Making a difference with Oracle Academy
Richmond, Virginia, Chesterfield Career and Technical Center (CTC) teacher Carol Guerin knows a lot about life outside the classroom: before becoming a teacher, she worked as a paralegal at a medical malpractice firm. With 17 years of teaching experience now under her belt, Guerin knows the value of showing students how what they are learning will apply in the real world.
It’s one of the reasons she chooses to teach using Oracle Academy curriculum as part of the CTC Information Technology career path: built around industry standard technologies and languages, like SQL and Java, Oracle Academy courses support an authentic computing experience and the development of skills that can underpin careers.
“Kids need coursework and practice, but they also need the hands-on experience of being in an environment where computer science is being used in everyday life,” Guerin says.
To support this approach, Guerin’s second-year Oracle Academy students are presented opportunities to employ their computing skills in part-time internships with organizations requiring computer scientists. And, each year, a couple of Guerin’s rising seniors are employed by the Chesterfield County Public School System in Virginia to gain workplace experience in database administration, programming and web development.
Moving between classroom and workplace provides students opportunities to see why what they are learning at school matters in the “real world” and to learn how to apply academic knowledge and skills in new, different, and sometimes complex situations.
Learning to apply existing knowledge to new situations is something Guerin knows well. When working as a paralegal prior to beginning her teaching career, Guerin’s own computer science skills were limited.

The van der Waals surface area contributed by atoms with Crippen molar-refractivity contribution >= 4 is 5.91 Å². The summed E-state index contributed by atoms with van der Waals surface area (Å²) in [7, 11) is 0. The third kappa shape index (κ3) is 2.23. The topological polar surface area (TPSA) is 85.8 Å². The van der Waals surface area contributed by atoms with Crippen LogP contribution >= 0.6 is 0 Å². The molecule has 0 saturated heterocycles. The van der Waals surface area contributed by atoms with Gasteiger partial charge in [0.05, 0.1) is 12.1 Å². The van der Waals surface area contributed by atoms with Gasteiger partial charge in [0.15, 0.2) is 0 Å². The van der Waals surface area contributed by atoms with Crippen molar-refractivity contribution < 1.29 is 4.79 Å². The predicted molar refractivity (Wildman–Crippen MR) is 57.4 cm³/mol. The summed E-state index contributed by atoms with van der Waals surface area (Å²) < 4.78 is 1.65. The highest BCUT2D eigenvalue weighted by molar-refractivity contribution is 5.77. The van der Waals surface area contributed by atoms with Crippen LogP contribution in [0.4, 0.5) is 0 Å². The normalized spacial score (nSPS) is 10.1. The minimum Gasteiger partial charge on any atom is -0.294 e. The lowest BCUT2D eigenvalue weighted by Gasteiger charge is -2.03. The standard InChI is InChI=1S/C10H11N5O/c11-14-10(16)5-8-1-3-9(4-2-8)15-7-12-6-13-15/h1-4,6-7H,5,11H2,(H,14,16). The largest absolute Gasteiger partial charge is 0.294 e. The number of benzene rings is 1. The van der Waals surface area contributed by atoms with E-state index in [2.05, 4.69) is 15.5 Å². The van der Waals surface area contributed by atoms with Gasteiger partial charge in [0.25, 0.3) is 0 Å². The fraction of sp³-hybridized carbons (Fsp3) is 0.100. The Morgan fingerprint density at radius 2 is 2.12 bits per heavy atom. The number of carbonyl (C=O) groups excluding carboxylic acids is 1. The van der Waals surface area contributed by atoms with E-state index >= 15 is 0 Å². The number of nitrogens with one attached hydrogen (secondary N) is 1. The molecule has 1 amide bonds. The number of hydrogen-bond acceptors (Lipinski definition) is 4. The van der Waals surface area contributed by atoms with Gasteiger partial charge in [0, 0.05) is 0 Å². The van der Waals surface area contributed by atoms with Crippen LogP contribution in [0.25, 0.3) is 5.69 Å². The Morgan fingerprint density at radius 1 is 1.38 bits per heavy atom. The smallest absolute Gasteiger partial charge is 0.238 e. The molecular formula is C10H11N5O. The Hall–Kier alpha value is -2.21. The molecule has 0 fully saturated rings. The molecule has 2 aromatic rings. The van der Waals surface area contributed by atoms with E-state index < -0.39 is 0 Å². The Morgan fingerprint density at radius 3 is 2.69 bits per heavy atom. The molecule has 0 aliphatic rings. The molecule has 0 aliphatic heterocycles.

“I didn’t have any programming experience, but I was used to handling massive amounts of information and organizing it logically for retrieval at short notice,” she says.
To learn to teach Oracle Academy courses, Guerin traded her color-coded legal folders and index cards for database code. She took 180 hours of free Oracle Academy online training and passed exams, earning a certificate of completion. She now teaches Oracle Academy’s Database Foundations to first year students and both Database Design and Programming with SQL and Programming with PL/SQL to second year students.
When it comes to recruiting for her own courses, Guerin likes to tell prospective students that they don’t need a background in computer science, because Oracle Academy teaches all the basics. She knows this because she made the same journey herself.
“Once you’ve learned the logic – procedures, functions, packages, triggers – it translates to all other programming languages. SQL is a great jumping off point for Java, C++, C#, Python, and other languages,” she says.
Keeping the job market in mind, Guerin also makes sure that her students know how to promote themselves and their skills. “Programming knowledge is one thing, but they also need to know how to prepare for interviews, write résumés, and verbally communicate,” she says.
This sensitivity to the needs of employers pays off for Guerin’s students. Kara Lucord, a former honors student at CTC, was so quick to learn computing that Guerin helped to arrange part-time internships for her during two years of the program. Lucord spent her junior year shadowing database administrators in the public school system. The following year, she worked at a local power company writing SQL statements for management reporting. Today, she has a full-time job as a data scientist with Oracle in Denver.
“The most important thing we teach students is how to work,” says Guerin. “There’s huge demand for good programmers.”
When one is a teacher, every year brings new students, and every day brings new challenges and rewards. For the foreseeable future, Guerin plans to keep teaching computer science as well as legal systems administration courses.
She says, “I’ve never enjoyed myself more than with Oracle Academy; for those classes I can’t wait to get to work.”